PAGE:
The job of selecting five finalists for a redevelopment commission approved on April 3 by Mount Airy officials amid controversy will rest with Mayor Deborah Cochran, who says her goal is a “diverse board.”
Citizens have been wary of the extensive powers the new commission will wield in mounting redevelopment plans for areas of town deemed as blighted, including seizing private properties through eminent domain. Concerns also have been expressed that the group would be “padded” with profit-seeking businessmen who would not act in the best interests of citizens as a whole.
However, the mayor indicated Tuesday that she will seek to choose individuals who are both qualified and represent diverse backgrounds to serve with the group that will identify blighted areas and devise ways for making them economically viable.
As of Tuesday, six people had applied to become part of the redevelopment commission, which will have seven members in all. Two are city commissioners, Jim Armbrister and Steve Yokeley, who agreed to serve after critics questioned the idea of having members who wouldn’t be accountable at the ballot box for actions of the group.
May 1 at 5 p.m. is the application deadline, with would-be members required to submit letters stating an interest in serving and listing their relevant qualifications, such as a real estate or financial background.
“It will be a big challenge,” the mayor said Tuesday of choosing the five best candidates, which will be submitted to the Mount Airy Board of Commissioners for final approval during a meeting on May 15. “I’ll do a lot of praying as I always do.”
Cochran added that she will “look at the backgrounds” of those applying and seek to pick those who can bring the desired level of expertise to the redevelopment commission. “And, of course, we’ll want a diverse board,” she said.
“Diversity is always great.”
The screening task that has been delegated to the mayor originated with a member of the city council, the mayor said. “Steve Yokeley came up with the idea — he mentioned it,” she said.
But Cochran said it is a routine practice for her to play such a role in the selection of members for the municipality’s various advisory boards, such as the local airport authority. ‘“The mayor does typically make the committee recommendations.”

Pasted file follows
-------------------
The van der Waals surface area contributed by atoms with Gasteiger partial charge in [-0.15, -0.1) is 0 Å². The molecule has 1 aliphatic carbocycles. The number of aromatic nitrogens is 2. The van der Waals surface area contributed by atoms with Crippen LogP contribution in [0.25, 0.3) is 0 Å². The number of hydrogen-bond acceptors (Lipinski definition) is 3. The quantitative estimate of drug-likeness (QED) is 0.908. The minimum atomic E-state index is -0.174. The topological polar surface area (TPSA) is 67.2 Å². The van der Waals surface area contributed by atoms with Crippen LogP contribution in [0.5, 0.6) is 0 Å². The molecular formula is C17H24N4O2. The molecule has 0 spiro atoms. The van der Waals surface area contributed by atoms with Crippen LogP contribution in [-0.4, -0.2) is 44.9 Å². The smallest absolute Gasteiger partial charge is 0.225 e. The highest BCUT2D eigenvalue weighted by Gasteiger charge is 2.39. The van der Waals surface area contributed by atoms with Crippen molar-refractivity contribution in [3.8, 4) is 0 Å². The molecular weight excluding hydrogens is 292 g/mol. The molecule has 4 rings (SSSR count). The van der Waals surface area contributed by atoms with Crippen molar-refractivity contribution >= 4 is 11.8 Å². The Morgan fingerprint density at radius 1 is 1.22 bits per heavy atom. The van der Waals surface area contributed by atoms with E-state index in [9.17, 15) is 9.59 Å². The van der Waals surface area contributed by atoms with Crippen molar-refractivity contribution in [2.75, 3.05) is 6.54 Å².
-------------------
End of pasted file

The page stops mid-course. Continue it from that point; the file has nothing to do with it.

She added that something which helps in this regard is the fact that she is a longtime Mount Airy resident and radio personality who is familiar with those living here.
“I’ve lived here my whole life — of course, I think Steve thinks I know people,” she said. “Most of the people, I’ve met somewhere along the way.”
In addition to being empowered under the state’s urban development law to seize commercial or residential parcels deemed as blighted in order to further economic-development projects in the the public interest, the commission will have other powers. These include the authority to clear property by razing existing buildings; install or construct site improvements; enter into contracts for construction, demolition, moving of structures and repair work; and implement programs of compulsory repair and rehabilitation using minimum building codes.
Ways To Apply
Several avenues exist for applying for the redevelopment commission, members of which must be city residents. This can be done:
• In person to the city clerk at the Municipal Building at 300 S. Main St.
• Through the U.S. Postal Service — letters should be addressed to the city clerk or deputy clerk at 300 S. Main St., Mount Airy, N.C., 27030.
• By email to City Clerk Nicki Brame at firstname.lastname@example.org or Deputy Clerk Carolyn Hegler at email@example.com.
• By faxing letters of interest to 336-719-7506.
Tom Joyce may be reached at 336-719-1924 or on Twitter @Me_Reporter.